ISLAMABAD: The Supreme Court has held that honesty, integrity, probity and bona fide dealings of a legislator are matters of public interest because these standards of rectitude and propriety are the touchstones in the qualifications of lawmakers under Articles 62 and 63 of the Constitution.
“An honest and truthful declaration of assets and liabilities by a returned candidate in his nomination papers furnishes a benchmark for reviewing his integrity and probity in the discharge of his duties and functions as an elected legislator,” observed Justice Umar Ata Bandial.
Aggrieved at his May 12, 2015 de-seating by an election tribunal, Rai Hassan Nawaz of Pakistan Tehreek-i-Insaf had filed an appeal in the Supreme Court, which dismissed it through a short order on May 25 this year.
Detailed verdict on MNA’s de-seating issued
The 17-page detailed verdict explained why a three-judge bench, headed by Chief Justice Anwar Zaheer Jamali, disqualified the PTI leader from NA-162, Chichawatni, for concealing details of assets and ordered re-election in the constituency. The PML-N’s Tufail Jatt won the Sept 19 by-election held for the seat.
Justice Bandial held in the judgement that the statement of assets and liabilities of a lawmaker along with other financial disclosures as contemplated by Section 12(2) of the Representation of People Act, 1976 (RoPA) provided the Election Commission of Pakistan and the general public with a picture of both his wealth and income.
Such disclosures were crucial for demonstrating the legitimacy and bona fides of the accumulation of economic resources by the candidates, the verdict said. In other words, these disclosures show the returns received from economic activities of the lawmaker and can indicate if these activities may be tainted with illegality, corruption or misuse of office and authority.
“Any plausible explanation that exonerates the mis-declaration of assets and liabilities by a contesting candidate should be confined to unintended and minor errors that do not confer any tangible benefit or advantage upon an elected or contesting candidate,” the judgement said.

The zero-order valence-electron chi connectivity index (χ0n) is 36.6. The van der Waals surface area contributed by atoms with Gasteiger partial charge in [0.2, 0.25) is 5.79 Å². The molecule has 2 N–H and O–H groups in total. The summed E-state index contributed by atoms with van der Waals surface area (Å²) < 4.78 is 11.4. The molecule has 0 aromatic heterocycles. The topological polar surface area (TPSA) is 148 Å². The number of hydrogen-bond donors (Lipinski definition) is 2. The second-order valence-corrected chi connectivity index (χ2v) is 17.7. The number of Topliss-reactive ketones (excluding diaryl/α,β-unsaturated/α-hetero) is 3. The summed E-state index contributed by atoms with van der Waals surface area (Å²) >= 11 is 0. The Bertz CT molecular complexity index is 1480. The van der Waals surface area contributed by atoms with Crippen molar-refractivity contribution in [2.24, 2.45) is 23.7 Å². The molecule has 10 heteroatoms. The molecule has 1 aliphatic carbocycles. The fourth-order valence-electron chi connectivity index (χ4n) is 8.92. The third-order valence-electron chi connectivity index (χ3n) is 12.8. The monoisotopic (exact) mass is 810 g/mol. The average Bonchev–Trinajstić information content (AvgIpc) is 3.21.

“Where assets, liabilities, earnings and income of an elected or contesting candidate are camouflaged or concealed by resort to different legal devices, including benami, trustee, nominee, etc, arrangements for constituting holders of title, it would be appropriate for an election tribunal to investigate whether the beneficial interest in such assets or income or incorrect statement of declaration under Section 12(2) of RoPA was intentional or otherwise.
“It is for that reason that in a number of recent judgements, the Supreme Court has treated inaccurate disclosure of proprietary and financial resources to be fatal to the election of a returned candidate,” Justice Bandial emphasised.
The judgement noted that by incorporating Section 76A in RoPA, the legislature had invested an extraordinary jurisdiction in the election tribunal and thus vested it with a suo motu power to scrutinise false or incorrect statements by a returned candidate in respect of the assets and liabilities of himself, his spouse and dependents.
“The object of Section 76A is clearly meant to promote public interest by ensuring that elected public representatives have untainted financial credentials of integrity, probity and good faith.
“The tribunal can summon evidence on a matter to the point of its satisfaction as to whether the allegation under scrutiny is justified or not,” the verdict said, adding that against this background the power vested by Section 76A upon the tribunal was, therefore, inquisitorial rather than adversarial in nature.
Published in Dawn, December 28th, 2016